If you are looking for a fun project that is a bit more involved than an upside down flowerpot, you and your junior gardener can build a bee hotel.
The best part of a DIY bee hotel is that you can use recycled wood and logs, which makes this outdoor project even more affordable.
Bee Hotel Building Materials:
- A Wooden Box
- A Sloped Roof + Overhang
- Wood blocks or small logs to fill
- A Drill
- 3-1/4 Inch Nails
Bee Hotel Project Instructions:
The Box – To begin your bee hotel project, find or build a three-sided wooden box and a sloped roof with overhang to ensure the rain can drain off properly. Your bee hotel should be a minimum of 8 inches (20 cm) deep, 12 inches (30 cm) high, and 12 inches wide. When it comes to the dimension of your bee hotel, general consensus is the smaller the better. Composite woods like hardboard, chipboard or particleboard are not suitable, as they disintegrate in the rain.
The Filling – Your bee hotel “rooms” are nothing more than blocks of wood or small logs into which you have drilled small holes. You may also fill portions of the frame with small-diameter pieces of bamboo or hollow reeds. Solitary bees, like mason bees, leafcutter bees, and carder bees, will use these tunnels as nest sites. Drill holes into your wood blocks in varying diameters, between a minimum of 2 millimeters and maximum of 10 millimeters. Make sure not to drill the hole all the way through to the opposite side, bees prefer a closed end tunnel.Smoothing It Out – Once you have finished drilling your holes, carefully smooth each tunnel’s entrance and cavity, making sure they are free of splinters and any sawdust. This is very important because splintered wood particles and sawdust can easily damage their wings.
The Perfect Spot – The perfect garden spot for your bee hotel is one that is positioned in full sun, facing south east or south, and at least three and a half feet (1 meter) off the ground. Remember, bees are cold-blooded and rely on the sun’s warmth in the morning. The entrance should be free of vegetation. If it’s hidden in a shady spot behind your prize petunias, chances are bees won’t use it.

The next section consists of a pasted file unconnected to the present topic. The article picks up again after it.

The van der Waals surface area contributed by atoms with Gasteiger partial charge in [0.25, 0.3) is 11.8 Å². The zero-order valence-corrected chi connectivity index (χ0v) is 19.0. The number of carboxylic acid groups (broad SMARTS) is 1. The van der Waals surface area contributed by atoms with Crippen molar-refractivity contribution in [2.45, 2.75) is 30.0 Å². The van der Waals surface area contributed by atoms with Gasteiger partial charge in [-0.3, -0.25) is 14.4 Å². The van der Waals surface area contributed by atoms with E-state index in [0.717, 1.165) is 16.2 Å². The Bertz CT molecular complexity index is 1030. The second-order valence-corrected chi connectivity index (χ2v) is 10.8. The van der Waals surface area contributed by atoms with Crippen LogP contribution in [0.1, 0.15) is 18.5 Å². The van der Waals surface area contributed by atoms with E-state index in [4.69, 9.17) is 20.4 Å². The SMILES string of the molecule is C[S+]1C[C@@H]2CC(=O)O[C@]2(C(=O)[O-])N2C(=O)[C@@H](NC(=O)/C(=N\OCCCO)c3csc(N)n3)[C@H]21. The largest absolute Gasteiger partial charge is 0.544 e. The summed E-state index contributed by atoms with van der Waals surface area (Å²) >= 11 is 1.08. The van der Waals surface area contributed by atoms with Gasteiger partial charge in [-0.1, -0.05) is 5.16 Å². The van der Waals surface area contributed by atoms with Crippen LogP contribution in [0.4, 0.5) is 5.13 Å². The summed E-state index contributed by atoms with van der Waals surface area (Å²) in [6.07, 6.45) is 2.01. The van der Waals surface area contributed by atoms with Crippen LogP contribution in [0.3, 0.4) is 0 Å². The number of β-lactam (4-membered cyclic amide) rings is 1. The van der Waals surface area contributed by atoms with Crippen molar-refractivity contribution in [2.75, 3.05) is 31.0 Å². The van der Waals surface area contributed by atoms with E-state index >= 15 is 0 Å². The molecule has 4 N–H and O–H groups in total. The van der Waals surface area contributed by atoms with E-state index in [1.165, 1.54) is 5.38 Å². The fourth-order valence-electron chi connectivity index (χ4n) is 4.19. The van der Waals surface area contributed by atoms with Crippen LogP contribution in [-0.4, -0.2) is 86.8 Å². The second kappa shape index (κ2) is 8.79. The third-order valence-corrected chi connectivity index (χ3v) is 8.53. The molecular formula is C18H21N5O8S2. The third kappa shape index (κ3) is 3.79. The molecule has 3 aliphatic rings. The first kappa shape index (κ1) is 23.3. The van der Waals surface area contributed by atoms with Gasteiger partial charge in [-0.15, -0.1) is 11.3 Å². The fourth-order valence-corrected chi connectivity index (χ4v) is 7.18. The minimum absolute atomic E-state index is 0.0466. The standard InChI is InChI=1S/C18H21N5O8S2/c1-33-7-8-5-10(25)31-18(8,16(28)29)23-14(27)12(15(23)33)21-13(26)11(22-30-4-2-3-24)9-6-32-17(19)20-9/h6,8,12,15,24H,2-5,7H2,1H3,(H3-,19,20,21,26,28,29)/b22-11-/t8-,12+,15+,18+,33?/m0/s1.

The Finishing Touches – You can treat the exterior of the completed bee house with a water-based varnish or fence paint if you wish, but stay away from solvent-based wood treatment products. Their strong odor will only deter bees. Also, make sure your bee hotel is firmly fixed to a solid surface, be it a pole, fence, or wall, so it doesn’t swing or sway in the wind.
| Related: Little Green Thumbs: Container gardening with kids |
A Pollinator Garden and the Hive Mind
Once you and your kids have planted a pollinator garden and welcomed bees to eat, drink, and shelter in your yard, encourage your neighbors to do the same. By extending pollinator habitats, your kids and neighbors can be an active part of the solution to bringing back bees.
Pollinator Garden Resources
Bee Pollination from the USDA.
Melynda Harrison is contributing editor to Outdoor Families Magazine and writes for numerous publications including Big Sky Journal and Montana Parent. Her company YellowstoneTrips.com, specializing in Yellowstone travel. Currently, she is traveling through Europe with her family. Learn more at travelingmel.com, on YouTube, and Instagram.